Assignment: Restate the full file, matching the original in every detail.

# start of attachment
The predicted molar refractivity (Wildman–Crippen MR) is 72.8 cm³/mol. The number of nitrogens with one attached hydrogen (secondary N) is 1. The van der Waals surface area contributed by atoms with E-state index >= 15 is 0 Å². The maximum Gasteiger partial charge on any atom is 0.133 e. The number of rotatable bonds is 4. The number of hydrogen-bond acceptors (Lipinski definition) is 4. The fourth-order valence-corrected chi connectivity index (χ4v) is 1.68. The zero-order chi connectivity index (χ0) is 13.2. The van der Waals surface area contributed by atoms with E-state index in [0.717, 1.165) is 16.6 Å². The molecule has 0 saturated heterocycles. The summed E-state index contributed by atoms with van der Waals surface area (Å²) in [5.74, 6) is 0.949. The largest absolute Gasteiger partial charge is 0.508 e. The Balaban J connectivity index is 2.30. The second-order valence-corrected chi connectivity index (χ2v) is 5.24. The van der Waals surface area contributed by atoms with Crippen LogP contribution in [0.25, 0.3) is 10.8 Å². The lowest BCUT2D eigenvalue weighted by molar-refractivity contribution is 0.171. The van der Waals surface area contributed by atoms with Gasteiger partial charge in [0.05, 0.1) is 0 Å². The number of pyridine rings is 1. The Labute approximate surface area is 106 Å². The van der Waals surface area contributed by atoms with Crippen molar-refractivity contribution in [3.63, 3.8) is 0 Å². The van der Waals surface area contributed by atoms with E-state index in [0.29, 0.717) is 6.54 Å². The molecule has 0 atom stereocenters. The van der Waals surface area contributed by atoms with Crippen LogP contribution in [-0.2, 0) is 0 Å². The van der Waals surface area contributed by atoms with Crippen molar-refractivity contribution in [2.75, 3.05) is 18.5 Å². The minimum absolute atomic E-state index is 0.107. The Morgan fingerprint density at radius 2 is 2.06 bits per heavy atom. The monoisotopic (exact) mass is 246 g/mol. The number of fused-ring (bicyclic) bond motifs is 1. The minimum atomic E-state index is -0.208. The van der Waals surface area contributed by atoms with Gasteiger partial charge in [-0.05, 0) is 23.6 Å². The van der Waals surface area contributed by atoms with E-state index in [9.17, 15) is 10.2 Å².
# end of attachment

The predicted molar refractivity (Wildman–Crippen MR) is 72.8 cm³/mol. The number of nitrogens with one attached hydrogen (secondary N) is 1. The van der Waals surface area contributed by atoms with E-state index >= 15 is 0 Å². The maximum Gasteiger partial charge on any atom is 0.133 e. The number of rotatable bonds is 4. The number of hydrogen-bond acceptors (Lipinski definition) is 4. The fourth-order valence-corrected chi connectivity index (χ4v) is 1.68. The zero-order chi connectivity index (χ0) is 13.2. The van der Waals surface area contributed by atoms with E-state index in [0.717, 1.165) is 16.6 Å². The molecule has 0 saturated heterocycles. The summed E-state index contributed by atoms with van der Waals surface area (Å²) in [5.74, 6) is 0.949. The largest absolute Gasteiger partial charge is 0.508 e. The Balaban J connectivity index is 2.30. The second-order valence-corrected chi connectivity index (χ2v) is 5.24. The van der Waals surface area contributed by atoms with Crippen LogP contribution in [0.25, 0.3) is 10.8 Å². The lowest BCUT2D eigenvalue weighted by molar-refractivity contribution is 0.171. The van der Waals surface area contributed by atoms with Gasteiger partial charge in [0.05, 0.1) is 0 Å². The number of pyridine rings is 1. The Labute approximate surface area is 106 Å². The van der Waals surface area contributed by atoms with Crippen molar-refractivity contribution in [3.63, 3.8) is 0 Å². The van der Waals surface area contributed by atoms with E-state index in [0.29, 0.717) is 6.54 Å². The molecule has 0 atom stereocenters. The van der Waals surface area contributed by atoms with Crippen LogP contribution in [-0.2, 0) is 0 Å². The van der Waals surface area contributed by atoms with Crippen molar-refractivity contribution in [2.75, 3.05) is 18.5 Å². The minimum absolute atomic E-state index is 0.107. The Morgan fingerprint density at radius 2 is 2.06 bits per heavy atom. The monoisotopic (exact) mass is 246 g/mol. The number of fused-ring (bicyclic) bond motifs is 1. The minimum atomic E-state index is -0.208. The van der Waals surface area contributed by atoms with Gasteiger partial charge in [-0.05, 0) is 23.6 Å². The van der Waals surface area contributed by atoms with E-state index in [9.17, 15) is 10.2 Å².